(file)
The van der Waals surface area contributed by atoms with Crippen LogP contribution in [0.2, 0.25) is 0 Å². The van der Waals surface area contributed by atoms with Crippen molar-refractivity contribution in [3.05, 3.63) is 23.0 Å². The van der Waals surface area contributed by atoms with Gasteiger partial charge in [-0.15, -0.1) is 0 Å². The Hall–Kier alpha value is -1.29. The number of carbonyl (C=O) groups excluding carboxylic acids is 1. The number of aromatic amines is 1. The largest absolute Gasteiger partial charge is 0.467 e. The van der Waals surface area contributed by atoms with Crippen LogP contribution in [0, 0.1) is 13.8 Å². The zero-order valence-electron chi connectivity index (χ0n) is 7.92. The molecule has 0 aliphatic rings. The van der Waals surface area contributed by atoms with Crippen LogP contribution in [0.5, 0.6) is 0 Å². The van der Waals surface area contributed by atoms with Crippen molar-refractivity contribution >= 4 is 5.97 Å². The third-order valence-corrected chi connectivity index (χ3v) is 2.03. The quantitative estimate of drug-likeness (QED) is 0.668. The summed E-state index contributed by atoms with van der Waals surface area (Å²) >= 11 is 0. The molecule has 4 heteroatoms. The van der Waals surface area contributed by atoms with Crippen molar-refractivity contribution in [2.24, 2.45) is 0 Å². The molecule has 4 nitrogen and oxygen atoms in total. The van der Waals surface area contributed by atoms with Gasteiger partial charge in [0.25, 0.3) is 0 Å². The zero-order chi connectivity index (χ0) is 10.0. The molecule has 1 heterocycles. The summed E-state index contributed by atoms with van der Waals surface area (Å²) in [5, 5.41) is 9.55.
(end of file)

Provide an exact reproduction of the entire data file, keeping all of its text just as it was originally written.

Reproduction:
The van der Waals surface area contributed by atoms with Crippen LogP contribution in [0.2, 0.25) is 0 Å². The van der Waals surface area contributed by atoms with Crippen molar-refractivity contribution in [3.05, 3.63) is 23.0 Å². The van der Waals surface area contributed by atoms with Gasteiger partial charge in [-0.15, -0.1) is 0 Å². The Hall–Kier alpha value is -1.29. The number of carbonyl (C=O) groups excluding carboxylic acids is 1. The number of aromatic amines is 1. The largest absolute Gasteiger partial charge is 0.467 e. The van der Waals surface area contributed by atoms with Crippen LogP contribution in [0, 0.1) is 13.8 Å². The zero-order valence-electron chi connectivity index (χ0n) is 7.92. The molecule has 0 aliphatic rings. The van der Waals surface area contributed by atoms with Crippen LogP contribution in [0.5, 0.6) is 0 Å². The van der Waals surface area contributed by atoms with Crippen molar-refractivity contribution >= 4 is 5.97 Å². The third-order valence-corrected chi connectivity index (χ3v) is 2.03. The quantitative estimate of drug-likeness (QED) is 0.668. The summed E-state index contributed by atoms with van der Waals surface area (Å²) >= 11 is 0. The molecule has 4 heteroatoms. The van der Waals surface area contributed by atoms with Crippen molar-refractivity contribution in [2.24, 2.45) is 0 Å². The molecule has 4 nitrogen and oxygen atoms in total. The van der Waals surface area contributed by atoms with Gasteiger partial charge in [0.25, 0.3) is 0 Å². The zero-order chi connectivity index (χ0) is 10.0. The molecule has 1 heterocycles. The summed E-state index contributed by atoms with van der Waals surface area (Å²) in [5, 5.41) is 9.55.